To conclude, auditing and accounting firms have to be supervised as some have proved that they can mislead the public. Corporation’s shares increase in value when they pay dividends hence most companies strain to pay dividends when actually they should not and rogue accounting firms assist them to manipulate their financial statements to reflect that they are profitable when they are actually facing financial crisis. PCAOB has been mandated to reign in rogue accounting firms that have in the past assisted conspired with some companies to present false financial reports and statements to the public. The penalties for such offenses are currently very stiff and they may also lead to criminal charges. Other provisions and agreements between countries have been made to protect individual shareholders from over ambitious financial companies. The Basell I, II and II came into existence to set some reasonable standards in financial companies to maintain certain reserves that ensured that depositors were protected when such companies collapse due to reckless decisions by the management of such firms (Blundell-Wignall and Atkinson, 2010). The major aim of the Basell committee on financial institutions was to control and restrict the Capital Adequacy ratios that were later known as the Basle Capital Accord. Basel recommended the systems and approach of arriving at the Capital adequacy Ratios calculations and also recommended the minimum ratios that were allowed. The provisions of the Sarbanes Oxley Act and the policies of the PCAOB have been put in place to prevent occurrence of irresponsible accounting practice and the control of fraud in organizations.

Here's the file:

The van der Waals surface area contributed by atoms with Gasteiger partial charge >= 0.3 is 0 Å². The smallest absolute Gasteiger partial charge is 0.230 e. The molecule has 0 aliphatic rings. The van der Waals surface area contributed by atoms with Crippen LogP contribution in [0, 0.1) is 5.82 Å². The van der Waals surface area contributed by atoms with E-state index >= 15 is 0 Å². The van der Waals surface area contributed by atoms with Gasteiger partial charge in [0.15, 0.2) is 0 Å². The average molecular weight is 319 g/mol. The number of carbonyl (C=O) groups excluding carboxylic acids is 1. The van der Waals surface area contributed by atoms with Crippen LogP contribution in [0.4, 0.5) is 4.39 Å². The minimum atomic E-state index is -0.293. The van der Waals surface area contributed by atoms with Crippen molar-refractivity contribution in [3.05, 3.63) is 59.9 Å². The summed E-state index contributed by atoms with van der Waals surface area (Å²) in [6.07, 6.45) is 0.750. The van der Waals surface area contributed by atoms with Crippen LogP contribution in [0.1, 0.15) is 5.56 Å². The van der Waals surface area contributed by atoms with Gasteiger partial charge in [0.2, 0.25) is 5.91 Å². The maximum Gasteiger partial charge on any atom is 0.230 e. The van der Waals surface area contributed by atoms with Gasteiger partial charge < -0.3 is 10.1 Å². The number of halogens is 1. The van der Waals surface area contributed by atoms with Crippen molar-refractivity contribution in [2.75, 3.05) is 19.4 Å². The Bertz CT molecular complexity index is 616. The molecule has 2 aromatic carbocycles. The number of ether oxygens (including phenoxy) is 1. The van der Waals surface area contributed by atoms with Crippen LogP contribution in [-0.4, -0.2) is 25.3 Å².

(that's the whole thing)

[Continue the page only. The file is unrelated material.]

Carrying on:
Blundell-Wignall, A. and Atkinson, P.E., (2008), “The Subprime Crisis: Causal Distortions and Regulatory Reform”, in Lessons From the Financial Turmoil of 2007 and 2008, Kent and Bloxham (eds.), Reserve Bank of Australia.
Blundell-Wignall, A. and Atkinson, P.E., (2010), “Thinking beyond Basel III: Necessary Solutions for Capital and Liquidity”, OECD Journal, Financial Market Trends, Vol. 2010, issue No. 1.
PCAOB (Public Company Accounting Oversight Board) (2013) PCAOB Announces Settled Disciplinary Order against Deloitte & Touche for Permitting Suspended Auditor to Participate in Firm’s Public Company Audit Practice. Retrieved 8 May 2015 from